Definitively no, first of all, we need to understand that music is not just a repetitive sound, music is art, music is the essence of culture, and music has its own language. Personally, I started buying vinyl because I liked the idea of having a collection of something, and if there is something worth collecting it's definitely music. A music collection on a computer doesn't mean much. There are many reasons why someone would like to buy hard copies, nothing can replace how a Cd feels in a hand, maybe I'm an old soul but you can’t replace that going digital. It is easy to have all your music on your phone instead of having hundreds even thousands of copies on the back of your car, but I'm pretty sure that hard copies are not going to disappear mostly now, this generation is having sub-cultures who love hard copies. There are people out there who likes to support local music stores and bands. That's why I'm more than sure that technology will never replace hard copies.
I believe physical form is essential to the art. It adds more weight to the product by giving you more than a few beats with words in it. People have stopped buying music in a physical form a long time ago, but there are its faithful fans that keep the other half of what a CD and its album artwork are. I do think that’ll happen in a future, where downloads will replace physical forms in any sorts. The difference is that there are no extras when you buy a digital album or movie. As a college student, where money is only an illusion, I rely more on digital downloads. It’s much easier to acquire an album from a computer, plus the price is less expensive. I do miss having some albums and movies on a physical form. Though it’s easier for us to acquire things digitally, it’s easier for pirating to happen. Going back to the question, I do believe physical form will expire some time. I don’t think it’ll be so soon yet. The commodity of having your downloads on your phone, laptop, even on your TV, it’s great! I believe physical form is much better than digital, but unfortunately it’s death, just like floppy discs, cassettes, and even vinyl records, which haven’t extinguished and are a great object to collect, will arrive soon! But this will not happen so soon!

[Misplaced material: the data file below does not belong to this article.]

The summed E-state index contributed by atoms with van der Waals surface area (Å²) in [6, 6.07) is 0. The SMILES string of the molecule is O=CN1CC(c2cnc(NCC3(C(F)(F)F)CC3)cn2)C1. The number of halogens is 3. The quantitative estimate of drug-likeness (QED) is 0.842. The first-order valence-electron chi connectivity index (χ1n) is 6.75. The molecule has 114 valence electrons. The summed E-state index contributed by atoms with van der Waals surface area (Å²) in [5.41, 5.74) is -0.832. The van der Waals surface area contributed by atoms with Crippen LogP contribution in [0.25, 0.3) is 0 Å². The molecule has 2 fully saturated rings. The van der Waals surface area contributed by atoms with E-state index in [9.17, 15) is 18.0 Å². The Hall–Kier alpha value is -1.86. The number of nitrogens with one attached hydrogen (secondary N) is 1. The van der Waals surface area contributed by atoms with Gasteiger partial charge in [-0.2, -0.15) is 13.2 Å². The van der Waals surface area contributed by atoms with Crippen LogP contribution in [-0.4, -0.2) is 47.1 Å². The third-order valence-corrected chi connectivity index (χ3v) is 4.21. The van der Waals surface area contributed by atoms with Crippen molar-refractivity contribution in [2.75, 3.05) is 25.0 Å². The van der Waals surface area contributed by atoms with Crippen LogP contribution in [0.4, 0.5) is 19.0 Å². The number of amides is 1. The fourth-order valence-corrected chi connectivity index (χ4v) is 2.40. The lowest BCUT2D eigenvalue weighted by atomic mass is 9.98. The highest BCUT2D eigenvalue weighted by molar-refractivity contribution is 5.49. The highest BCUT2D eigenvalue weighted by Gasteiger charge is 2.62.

In my opinion I do not think people will stop buying music in physical form because especially for music lovers like me like to have the collection of all the music I like to listen to. There’s different personalities and different likings so it all depends. It is almost like safe keeping because if you download it there will always be that possibility of it crashing or simply you can lose it due to a technical problem. Plus, it is easier to always have it on hand just to pop it in a music player especially if you’re driving in your car or at home. Everyday technology is getting better and better but there are people out there who will always prefer old school then the up to date version. Look now record players are still very popular even though we have all this good technology so it can be for CDs as well. We cannot always depend on technology, plus many artists still put out their music in CD form and that’s how they earn money for business. I personally think CD form is better for me yes, it is expensive compared to simply just downloading it. But we should also think about many people still are not up to date and don’t know how to use technology so they will still continue to buy CD’s. Not only for this country but many different countries like Japan, Germany, and France are still doing it as well as the article has mentioned. As well as it says the overall revenue has falling 0.4 % still being stable. Music is part of everyone’s daily lives, the young ones mostly prefer to use it digitally but the older ones don’t. So I think that both forms will always available for everyone. There should be options for everyone to choose from. Time will only tell what will happen, if both is used or music in physical form won’t be available anymore.